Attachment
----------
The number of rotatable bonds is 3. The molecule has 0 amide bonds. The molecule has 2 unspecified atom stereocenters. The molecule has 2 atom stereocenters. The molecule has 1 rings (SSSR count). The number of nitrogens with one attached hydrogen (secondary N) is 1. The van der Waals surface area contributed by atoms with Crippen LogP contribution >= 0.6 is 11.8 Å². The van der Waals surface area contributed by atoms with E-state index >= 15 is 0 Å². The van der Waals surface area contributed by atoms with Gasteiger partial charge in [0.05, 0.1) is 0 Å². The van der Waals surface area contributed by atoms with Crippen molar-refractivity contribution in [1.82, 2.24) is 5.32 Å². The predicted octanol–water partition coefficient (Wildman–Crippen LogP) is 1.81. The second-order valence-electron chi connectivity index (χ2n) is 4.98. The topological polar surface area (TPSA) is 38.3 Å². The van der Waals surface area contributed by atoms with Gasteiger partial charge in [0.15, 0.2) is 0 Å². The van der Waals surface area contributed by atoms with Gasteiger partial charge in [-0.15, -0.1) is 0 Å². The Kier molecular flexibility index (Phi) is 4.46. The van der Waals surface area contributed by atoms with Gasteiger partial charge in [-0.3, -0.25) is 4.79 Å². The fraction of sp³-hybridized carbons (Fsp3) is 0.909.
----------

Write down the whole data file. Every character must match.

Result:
The number of rotatable bonds is 3. The molecule has 0 amide bonds. The molecule has 2 unspecified atom stereocenters. The molecule has 2 atom stereocenters. The molecule has 1 rings (SSSR count). The number of nitrogens with one attached hydrogen (secondary N) is 1. The van der Waals surface area contributed by atoms with Crippen LogP contribution >= 0.6 is 11.8 Å². The van der Waals surface area contributed by atoms with E-state index >= 15 is 0 Å². The van der Waals surface area contributed by atoms with Gasteiger partial charge in [0.05, 0.1) is 0 Å². The van der Waals surface area contributed by atoms with Crippen molar-refractivity contribution in [1.82, 2.24) is 5.32 Å². The predicted octanol–water partition coefficient (Wildman–Crippen LogP) is 1.81. The second-order valence-electron chi connectivity index (χ2n) is 4.98. The topological polar surface area (TPSA) is 38.3 Å². The van der Waals surface area contributed by atoms with Gasteiger partial charge in [0.15, 0.2) is 0 Å². The van der Waals surface area contributed by atoms with Gasteiger partial charge in [-0.15, -0.1) is 0 Å². The Kier molecular flexibility index (Phi) is 4.46. The van der Waals surface area contributed by atoms with Gasteiger partial charge in [-0.3, -0.25) is 4.79 Å². The fraction of sp³-hybridized carbons (Fsp3) is 0.909.